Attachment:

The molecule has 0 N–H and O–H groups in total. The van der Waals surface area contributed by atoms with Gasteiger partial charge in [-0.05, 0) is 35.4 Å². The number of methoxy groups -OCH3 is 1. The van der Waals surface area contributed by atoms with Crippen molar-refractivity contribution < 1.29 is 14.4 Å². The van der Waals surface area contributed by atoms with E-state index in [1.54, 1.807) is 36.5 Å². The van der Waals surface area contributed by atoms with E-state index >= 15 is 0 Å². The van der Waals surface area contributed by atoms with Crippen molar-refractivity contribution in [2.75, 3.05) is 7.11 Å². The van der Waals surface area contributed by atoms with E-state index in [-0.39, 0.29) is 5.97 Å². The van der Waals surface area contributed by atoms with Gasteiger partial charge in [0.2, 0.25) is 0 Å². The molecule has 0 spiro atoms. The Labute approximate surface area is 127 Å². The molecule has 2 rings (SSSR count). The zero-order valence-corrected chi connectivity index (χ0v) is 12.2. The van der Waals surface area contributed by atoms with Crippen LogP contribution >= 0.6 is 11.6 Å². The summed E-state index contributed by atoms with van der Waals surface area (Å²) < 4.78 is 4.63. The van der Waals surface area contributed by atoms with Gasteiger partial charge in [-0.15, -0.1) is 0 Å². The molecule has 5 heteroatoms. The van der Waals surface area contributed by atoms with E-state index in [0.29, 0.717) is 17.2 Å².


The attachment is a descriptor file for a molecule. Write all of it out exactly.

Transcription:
The molecule has 0 N–H and O–H groups in total. The van der Waals surface area contributed by atoms with Gasteiger partial charge in [-0.05, 0) is 35.4 Å². The number of methoxy groups -OCH3 is 1. The van der Waals surface area contributed by atoms with Crippen molar-refractivity contribution < 1.29 is 14.4 Å². The van der Waals surface area contributed by atoms with E-state index in [1.54, 1.807) is 36.5 Å². The van der Waals surface area contributed by atoms with E-state index >= 15 is 0 Å². The van der Waals surface area contributed by atoms with Crippen molar-refractivity contribution in [2.75, 3.05) is 7.11 Å². The van der Waals surface area contributed by atoms with E-state index in [-0.39, 0.29) is 5.97 Å². The van der Waals surface area contributed by atoms with Gasteiger partial charge in [0.2, 0.25) is 0 Å². The molecule has 0 spiro atoms. The Labute approximate surface area is 127 Å². The molecule has 2 rings (SSSR count). The zero-order valence-corrected chi connectivity index (χ0v) is 12.2. The van der Waals surface area contributed by atoms with Crippen LogP contribution >= 0.6 is 11.6 Å². The summed E-state index contributed by atoms with van der Waals surface area (Å²) < 4.78 is 4.63. The van der Waals surface area contributed by atoms with Gasteiger partial charge in [-0.15, -0.1) is 0 Å². The molecule has 5 heteroatoms. The van der Waals surface area contributed by atoms with E-state index in [0.29, 0.717) is 17.2 Å².